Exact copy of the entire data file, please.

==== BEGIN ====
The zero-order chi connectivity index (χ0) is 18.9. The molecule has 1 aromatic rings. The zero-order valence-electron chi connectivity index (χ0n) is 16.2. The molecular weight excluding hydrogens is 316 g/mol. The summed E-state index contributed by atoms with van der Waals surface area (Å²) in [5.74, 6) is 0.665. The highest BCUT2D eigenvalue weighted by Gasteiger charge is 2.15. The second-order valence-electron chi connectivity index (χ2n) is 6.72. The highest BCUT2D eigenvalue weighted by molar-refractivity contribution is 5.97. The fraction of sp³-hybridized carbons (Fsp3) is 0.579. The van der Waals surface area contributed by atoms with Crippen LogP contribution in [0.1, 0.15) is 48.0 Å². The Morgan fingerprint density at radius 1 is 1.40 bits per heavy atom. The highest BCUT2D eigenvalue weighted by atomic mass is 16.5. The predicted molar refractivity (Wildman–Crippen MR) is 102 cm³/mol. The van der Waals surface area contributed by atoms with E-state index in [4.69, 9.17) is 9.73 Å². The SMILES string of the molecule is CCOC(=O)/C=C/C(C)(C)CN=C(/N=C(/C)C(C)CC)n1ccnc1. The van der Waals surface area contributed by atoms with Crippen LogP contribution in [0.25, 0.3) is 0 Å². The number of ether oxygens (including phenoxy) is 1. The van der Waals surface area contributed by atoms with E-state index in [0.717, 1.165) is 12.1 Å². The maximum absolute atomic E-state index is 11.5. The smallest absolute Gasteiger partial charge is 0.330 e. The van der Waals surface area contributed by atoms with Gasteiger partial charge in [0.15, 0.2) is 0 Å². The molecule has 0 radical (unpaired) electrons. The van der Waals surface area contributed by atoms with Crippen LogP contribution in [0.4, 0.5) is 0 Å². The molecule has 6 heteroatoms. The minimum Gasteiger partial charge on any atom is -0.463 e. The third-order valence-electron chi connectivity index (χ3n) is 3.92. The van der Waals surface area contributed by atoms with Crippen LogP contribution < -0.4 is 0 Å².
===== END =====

The zero-order chi connectivity index (χ0) is 18.9. The molecule has 1 aromatic rings. The zero-order valence-electron chi connectivity index (χ0n) is 16.2. The molecular weight excluding hydrogens is 316 g/mol. The summed E-state index contributed by atoms with van der Waals surface area (Å²) in [5.74, 6) is 0.665. The highest BCUT2D eigenvalue weighted by Gasteiger charge is 2.15. The second-order valence-electron chi connectivity index (χ2n) is 6.72. The highest BCUT2D eigenvalue weighted by molar-refractivity contribution is 5.97. The fraction of sp³-hybridized carbons (Fsp3) is 0.579. The van der Waals surface area contributed by atoms with Crippen LogP contribution in [0.1, 0.15) is 48.0 Å². The Morgan fingerprint density at radius 1 is 1.40 bits per heavy atom. The highest BCUT2D eigenvalue weighted by atomic mass is 16.5. The predicted molar refractivity (Wildman–Crippen MR) is 102 cm³/mol. The van der Waals surface area contributed by atoms with E-state index in [4.69, 9.17) is 9.73 Å². The SMILES string of the molecule is CCOC(=O)/C=C/C(C)(C)CN=C(/N=C(/C)C(C)CC)n1ccnc1. The van der Waals surface area contributed by atoms with Crippen LogP contribution in [0.25, 0.3) is 0 Å². The number of ether oxygens (including phenoxy) is 1. The van der Waals surface area contributed by atoms with E-state index in [0.717, 1.165) is 12.1 Å². The maximum absolute atomic E-state index is 11.5. The smallest absolute Gasteiger partial charge is 0.330 e. The van der Waals surface area contributed by atoms with Gasteiger partial charge in [0.15, 0.2) is 0 Å². The molecule has 0 radical (unpaired) electrons. The van der Waals surface area contributed by atoms with Crippen LogP contribution in [0.4, 0.5) is 0 Å². The molecule has 6 heteroatoms. The minimum Gasteiger partial charge on any atom is -0.463 e. The third-order valence-electron chi connectivity index (χ3n) is 3.92. The van der Waals surface area contributed by atoms with Crippen LogP contribution < -0.4 is 0 Å².